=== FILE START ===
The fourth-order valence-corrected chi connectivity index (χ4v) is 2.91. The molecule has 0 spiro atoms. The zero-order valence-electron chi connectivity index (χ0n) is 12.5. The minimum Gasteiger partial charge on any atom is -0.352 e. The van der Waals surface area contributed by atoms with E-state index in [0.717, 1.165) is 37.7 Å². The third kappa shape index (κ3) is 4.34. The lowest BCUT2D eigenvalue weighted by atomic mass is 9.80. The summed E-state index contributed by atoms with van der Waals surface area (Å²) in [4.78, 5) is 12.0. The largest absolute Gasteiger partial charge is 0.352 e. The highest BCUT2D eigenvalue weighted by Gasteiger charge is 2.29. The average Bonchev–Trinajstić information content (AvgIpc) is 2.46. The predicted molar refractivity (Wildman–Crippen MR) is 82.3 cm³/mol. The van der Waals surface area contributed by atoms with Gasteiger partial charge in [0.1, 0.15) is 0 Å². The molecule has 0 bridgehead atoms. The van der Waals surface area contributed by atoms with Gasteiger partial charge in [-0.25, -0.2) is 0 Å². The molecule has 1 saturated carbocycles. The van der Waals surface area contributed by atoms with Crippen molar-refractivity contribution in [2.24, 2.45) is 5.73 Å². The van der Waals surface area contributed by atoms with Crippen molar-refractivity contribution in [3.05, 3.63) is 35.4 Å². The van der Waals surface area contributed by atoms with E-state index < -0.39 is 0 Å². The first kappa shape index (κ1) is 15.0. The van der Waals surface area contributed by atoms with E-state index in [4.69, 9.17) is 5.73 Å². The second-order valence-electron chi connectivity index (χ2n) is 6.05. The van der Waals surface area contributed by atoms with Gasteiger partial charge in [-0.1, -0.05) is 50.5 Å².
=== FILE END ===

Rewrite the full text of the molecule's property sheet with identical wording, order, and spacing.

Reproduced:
The fourth-order valence-corrected chi connectivity index (χ4v) is 2.91. The molecule has 0 spiro atoms. The zero-order valence-electron chi connectivity index (χ0n) is 12.5. The minimum Gasteiger partial charge on any atom is -0.352 e. The van der Waals surface area contributed by atoms with E-state index in [0.717, 1.165) is 37.7 Å². The third kappa shape index (κ3) is 4.34. The lowest BCUT2D eigenvalue weighted by atomic mass is 9.80. The summed E-state index contributed by atoms with van der Waals surface area (Å²) in [4.78, 5) is 12.0. The largest absolute Gasteiger partial charge is 0.352 e. The highest BCUT2D eigenvalue weighted by Gasteiger charge is 2.29. The average Bonchev–Trinajstić information content (AvgIpc) is 2.46. The predicted molar refractivity (Wildman–Crippen MR) is 82.3 cm³/mol. The van der Waals surface area contributed by atoms with Gasteiger partial charge in [0.1, 0.15) is 0 Å². The molecule has 0 bridgehead atoms. The van der Waals surface area contributed by atoms with Gasteiger partial charge in [-0.25, -0.2) is 0 Å². The molecule has 1 saturated carbocycles. The van der Waals surface area contributed by atoms with Crippen molar-refractivity contribution in [2.24, 2.45) is 5.73 Å². The van der Waals surface area contributed by atoms with Crippen molar-refractivity contribution in [3.05, 3.63) is 35.4 Å². The van der Waals surface area contributed by atoms with E-state index < -0.39 is 0 Å². The first kappa shape index (κ1) is 15.0. The van der Waals surface area contributed by atoms with E-state index in [4.69, 9.17) is 5.73 Å². The second-order valence-electron chi connectivity index (χ2n) is 6.05. The van der Waals surface area contributed by atoms with Gasteiger partial charge in [-0.1, -0.05) is 50.5 Å².